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George Floyd street art being preserved in global data base

University of St. Thomas is behind the effort to digitally preserve images painted on plywood.

MINNEAPOLIS — The plywood is already beginning to come down in battered Twin Cities neighborhoods.

But the artwork that graces hundreds of sheets of it, is being preserved in digital images thanks to a data base created by professors and students at University of St. Thomas.

“It's like all these empty canvases up and down the street that people feel drawn to express themselves on,” Todd Lawrence, a St. Thomas professor, said.

In the span of two weeks, rage brought looting and fires, which brought plywood barriers, which brought the street art now being studied and archived in the data base, submitted by people from around the globe.

“It's not just murals, it's tags, it's graffiti, it's all kinds of different art that's popping up everywhere, the emotions that people are feeling, pain, anger,” Lawrence said. “You know, like you opened up a book and it just sort of tells you what people are feeling.”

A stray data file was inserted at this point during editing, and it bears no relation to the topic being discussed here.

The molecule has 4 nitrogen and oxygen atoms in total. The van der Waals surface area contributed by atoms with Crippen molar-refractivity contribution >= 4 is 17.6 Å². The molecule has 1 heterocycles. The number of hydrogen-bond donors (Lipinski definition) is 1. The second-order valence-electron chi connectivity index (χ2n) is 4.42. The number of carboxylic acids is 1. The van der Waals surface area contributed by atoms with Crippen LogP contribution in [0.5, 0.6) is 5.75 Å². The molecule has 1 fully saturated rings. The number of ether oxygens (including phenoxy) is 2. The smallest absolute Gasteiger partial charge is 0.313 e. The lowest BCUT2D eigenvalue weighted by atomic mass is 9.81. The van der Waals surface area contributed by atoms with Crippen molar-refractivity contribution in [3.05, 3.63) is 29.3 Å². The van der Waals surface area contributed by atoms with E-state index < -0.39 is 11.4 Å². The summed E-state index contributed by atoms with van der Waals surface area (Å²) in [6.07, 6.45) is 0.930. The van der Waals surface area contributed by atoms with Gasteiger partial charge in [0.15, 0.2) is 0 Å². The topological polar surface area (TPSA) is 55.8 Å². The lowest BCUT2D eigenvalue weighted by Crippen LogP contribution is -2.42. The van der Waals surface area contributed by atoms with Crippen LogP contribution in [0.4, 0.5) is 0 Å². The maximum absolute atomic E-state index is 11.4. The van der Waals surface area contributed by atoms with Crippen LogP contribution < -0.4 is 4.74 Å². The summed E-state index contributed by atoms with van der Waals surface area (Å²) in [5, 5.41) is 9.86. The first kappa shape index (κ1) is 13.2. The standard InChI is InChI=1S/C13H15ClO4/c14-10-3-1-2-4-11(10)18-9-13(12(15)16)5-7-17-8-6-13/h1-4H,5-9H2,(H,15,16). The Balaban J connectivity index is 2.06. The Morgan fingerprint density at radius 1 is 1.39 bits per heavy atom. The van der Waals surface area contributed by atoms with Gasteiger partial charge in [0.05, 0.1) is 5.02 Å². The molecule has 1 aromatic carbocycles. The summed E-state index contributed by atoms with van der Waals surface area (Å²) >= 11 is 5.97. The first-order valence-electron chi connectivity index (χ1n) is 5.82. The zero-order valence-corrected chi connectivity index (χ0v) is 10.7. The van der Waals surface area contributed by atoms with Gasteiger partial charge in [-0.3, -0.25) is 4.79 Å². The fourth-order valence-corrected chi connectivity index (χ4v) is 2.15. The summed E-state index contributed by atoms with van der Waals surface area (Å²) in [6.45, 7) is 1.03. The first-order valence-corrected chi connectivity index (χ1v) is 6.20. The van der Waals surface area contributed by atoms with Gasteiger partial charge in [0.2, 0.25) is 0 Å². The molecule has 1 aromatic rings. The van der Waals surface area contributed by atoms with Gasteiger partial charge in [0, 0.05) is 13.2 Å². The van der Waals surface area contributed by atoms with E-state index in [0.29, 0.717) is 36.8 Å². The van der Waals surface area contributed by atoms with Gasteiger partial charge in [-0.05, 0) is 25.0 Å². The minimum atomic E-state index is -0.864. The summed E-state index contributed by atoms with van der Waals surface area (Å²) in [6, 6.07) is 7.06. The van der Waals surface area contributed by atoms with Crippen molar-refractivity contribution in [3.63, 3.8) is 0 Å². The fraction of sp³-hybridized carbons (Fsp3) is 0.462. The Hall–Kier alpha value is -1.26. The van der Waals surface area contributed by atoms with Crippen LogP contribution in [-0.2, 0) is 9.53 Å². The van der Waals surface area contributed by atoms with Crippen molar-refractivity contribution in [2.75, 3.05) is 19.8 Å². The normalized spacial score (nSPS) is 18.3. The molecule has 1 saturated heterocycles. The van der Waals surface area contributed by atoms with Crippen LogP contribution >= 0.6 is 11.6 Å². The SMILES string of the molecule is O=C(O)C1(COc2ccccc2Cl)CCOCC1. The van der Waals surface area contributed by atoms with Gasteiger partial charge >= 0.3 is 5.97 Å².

A group of Hispanic artists were felling all of it as they painted a mural recently at 38th and Chicago, where George Floyd died.

“It doesn't matter where you're from or the color of your skin, we are portraying unity,” Raquel Diaz said as she painted.

Street art from the same intersection, retweeted by former president Obama, then became the backdrop for George Floyd's memorial service.

“Street art in a lot of ways has been marginalized, people think of it as not being important, maybe not even worthy of study,” Lawrence said. “But all art has the power to affect culture.”

It’s the thinking behind the George Floyd Anti-racist Street Art data base Lawrence helped create out of a Covid-19 data base, which morphed from a mapping project of street art in St. Paul's Midway neighborhood.

When the Midway project was launched two years ago, no one knew that global events would intervene.

“No, I don't think anybody would have guessed that,” Tiaryn Daniel, a student working on the project, said with a laugh.

On Tuesday, Matthew Rich stood on Lake Street with his son Rich raising a fist in front of the same artwork created at 38th and Chicago by group of Hispanic artists. 

The mural depicts Floyd with his arms spread around the city.

“We all need unity, we’re all equal as one, and this is beautiful to look at," Rich said. “It makes me want to cry right now.”

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